Responsive web design is a way to create a website that adapts to different display sizes and orientations. Or more simply, design a website to display nicely on any device. The size of content and amount of information that can be effectively displayed varies with different screen and device sizes. Responsive design allows for a site to adapt to these different devices and display the optimal amount of information at the optimal size.

Most people using mobile devices have experienced a site with too much content and content that was intended for a much larger display. A site that works displays content in a specific manner for specific screen sizes.

Web developers interested in using responsive design should take advantage of the following css to implement responsive design:

@media screen and(max-width: 500px) {
#column_a { width: 50%; }
#column_b{ width: 50%; } }

This example would apply the css for these two columns to all screen width that are 500 pixels wide or narrower.

A website that uses responsive design has separate code for different screen sizes. These screen sizes are determined by user defined breakpoints. For example: we might decide that we want the site to appear a certain way for every screen with a width of 300 pixels of less. To do this, we would write code to determine how the site should behave for this size. However, we would likely have several different breakpoints to code for. Widths from 300 to 700 pixels might have their own code. Widths from 700 pixels to 1,000 pixels might have another chunk of code, then everything from 1,000 pixels upwards would have its own code as well.

One common approach to this type of design is to create several columns of content. Then, depending on the width of the device, your code will define how many columns wide to display the content. If the screen is smaller, the columns will be stacked on top of each other rather than being displayed side by side.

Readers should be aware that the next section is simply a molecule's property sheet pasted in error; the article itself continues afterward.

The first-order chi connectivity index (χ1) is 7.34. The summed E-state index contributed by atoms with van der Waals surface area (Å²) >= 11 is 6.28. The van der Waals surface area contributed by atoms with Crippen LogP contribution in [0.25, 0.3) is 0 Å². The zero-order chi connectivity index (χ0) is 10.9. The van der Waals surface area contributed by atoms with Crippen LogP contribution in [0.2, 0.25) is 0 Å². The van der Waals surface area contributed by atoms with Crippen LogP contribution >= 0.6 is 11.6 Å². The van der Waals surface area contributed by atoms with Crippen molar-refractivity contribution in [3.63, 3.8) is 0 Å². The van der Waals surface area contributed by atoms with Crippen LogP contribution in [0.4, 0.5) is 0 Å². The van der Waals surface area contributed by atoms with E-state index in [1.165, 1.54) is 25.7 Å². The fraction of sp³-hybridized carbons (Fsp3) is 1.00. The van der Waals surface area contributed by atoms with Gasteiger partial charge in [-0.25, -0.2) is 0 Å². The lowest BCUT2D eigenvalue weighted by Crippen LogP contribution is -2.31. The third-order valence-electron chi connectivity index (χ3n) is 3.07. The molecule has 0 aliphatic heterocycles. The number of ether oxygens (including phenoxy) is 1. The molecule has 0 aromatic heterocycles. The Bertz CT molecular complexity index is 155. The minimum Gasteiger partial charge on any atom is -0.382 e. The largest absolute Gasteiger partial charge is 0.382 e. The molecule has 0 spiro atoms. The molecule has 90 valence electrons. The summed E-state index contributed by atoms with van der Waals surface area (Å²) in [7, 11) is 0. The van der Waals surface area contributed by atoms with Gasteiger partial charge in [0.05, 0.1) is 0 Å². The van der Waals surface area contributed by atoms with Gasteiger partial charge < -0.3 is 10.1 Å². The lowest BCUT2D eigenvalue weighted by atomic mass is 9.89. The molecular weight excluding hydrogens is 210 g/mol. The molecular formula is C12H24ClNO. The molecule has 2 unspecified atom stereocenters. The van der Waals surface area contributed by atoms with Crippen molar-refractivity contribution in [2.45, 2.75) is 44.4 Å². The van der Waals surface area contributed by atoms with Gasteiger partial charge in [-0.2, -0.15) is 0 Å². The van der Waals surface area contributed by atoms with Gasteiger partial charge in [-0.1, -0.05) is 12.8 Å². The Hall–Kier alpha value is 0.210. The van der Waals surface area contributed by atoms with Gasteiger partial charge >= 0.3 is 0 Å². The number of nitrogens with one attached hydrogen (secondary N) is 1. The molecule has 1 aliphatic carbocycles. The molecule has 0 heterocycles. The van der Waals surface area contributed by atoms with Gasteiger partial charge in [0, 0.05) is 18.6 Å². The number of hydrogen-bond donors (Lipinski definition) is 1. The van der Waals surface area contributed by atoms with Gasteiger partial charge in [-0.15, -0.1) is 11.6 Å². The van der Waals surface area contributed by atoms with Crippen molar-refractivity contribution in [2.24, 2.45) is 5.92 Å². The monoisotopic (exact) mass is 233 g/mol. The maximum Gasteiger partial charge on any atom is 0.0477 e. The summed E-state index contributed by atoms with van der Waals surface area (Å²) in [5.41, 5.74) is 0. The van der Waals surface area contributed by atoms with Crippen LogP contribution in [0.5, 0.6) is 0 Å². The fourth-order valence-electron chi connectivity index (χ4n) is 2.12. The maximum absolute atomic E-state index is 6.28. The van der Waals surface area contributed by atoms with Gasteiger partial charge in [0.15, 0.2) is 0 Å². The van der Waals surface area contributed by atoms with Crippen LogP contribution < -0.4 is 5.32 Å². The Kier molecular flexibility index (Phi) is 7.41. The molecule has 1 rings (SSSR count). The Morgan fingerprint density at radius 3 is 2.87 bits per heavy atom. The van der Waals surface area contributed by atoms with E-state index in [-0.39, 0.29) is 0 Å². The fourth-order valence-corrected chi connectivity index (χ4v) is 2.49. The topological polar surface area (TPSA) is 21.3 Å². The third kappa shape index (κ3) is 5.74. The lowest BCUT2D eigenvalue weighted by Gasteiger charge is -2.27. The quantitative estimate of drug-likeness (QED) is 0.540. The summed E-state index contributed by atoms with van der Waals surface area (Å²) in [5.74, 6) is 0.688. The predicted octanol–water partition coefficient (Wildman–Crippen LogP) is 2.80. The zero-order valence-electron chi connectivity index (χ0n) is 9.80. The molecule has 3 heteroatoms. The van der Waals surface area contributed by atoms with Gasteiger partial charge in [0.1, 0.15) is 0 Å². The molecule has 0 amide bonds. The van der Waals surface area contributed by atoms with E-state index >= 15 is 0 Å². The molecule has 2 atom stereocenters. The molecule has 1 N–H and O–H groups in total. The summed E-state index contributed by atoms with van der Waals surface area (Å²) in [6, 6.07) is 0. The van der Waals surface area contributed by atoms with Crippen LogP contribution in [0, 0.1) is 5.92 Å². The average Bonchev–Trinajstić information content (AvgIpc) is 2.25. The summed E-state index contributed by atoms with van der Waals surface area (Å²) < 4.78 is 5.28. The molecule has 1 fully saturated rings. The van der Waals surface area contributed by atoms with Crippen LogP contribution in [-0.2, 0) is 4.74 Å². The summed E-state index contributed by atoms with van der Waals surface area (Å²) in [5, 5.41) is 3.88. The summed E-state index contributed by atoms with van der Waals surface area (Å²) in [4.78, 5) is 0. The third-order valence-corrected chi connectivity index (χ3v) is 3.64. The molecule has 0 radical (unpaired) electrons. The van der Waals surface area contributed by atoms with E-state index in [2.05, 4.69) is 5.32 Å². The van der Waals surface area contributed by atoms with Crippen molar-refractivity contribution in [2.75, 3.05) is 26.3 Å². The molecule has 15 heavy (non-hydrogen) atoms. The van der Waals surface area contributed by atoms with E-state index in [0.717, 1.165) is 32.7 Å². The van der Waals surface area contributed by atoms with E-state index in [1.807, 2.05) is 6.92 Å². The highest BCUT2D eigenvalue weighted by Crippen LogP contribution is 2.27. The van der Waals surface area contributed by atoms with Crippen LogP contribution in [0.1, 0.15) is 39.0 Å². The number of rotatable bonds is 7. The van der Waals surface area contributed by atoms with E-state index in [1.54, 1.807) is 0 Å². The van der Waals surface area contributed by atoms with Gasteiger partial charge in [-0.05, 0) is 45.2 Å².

The result is that the right amount of content will be displayed and at the correct size. When done right, this will be true no matter what device you use to view the website, including both mobile and desktop devices.

Screenshot examples from 4cesi.com:

Here are some tips for making a responsive design website:

  • Consciously prioritize your content to make the best use of the limited space.
  • When your screen is smaller, the most important information should be displayed prominently, and the rest of the content may require scrolling or separate links to access it.
  • Prioritizing content also means recognizing where your valuable keywords and phrases are being used to make sure these are not lost.
  • You will also need to ensure that you do not lose your calls to action.

Some other parts of your content that are not a normal priority may become priorities when you use your site from a smaller display. A prime example of this is your contact information. Usually mobile visitors are significantly more likely to access your contact information, address, map, phone number, etc.

For more information regarding web design contact Cascade e-Commerce Solutions, Inc. at info@4cesi.com or visit our website at www.4cesi.com.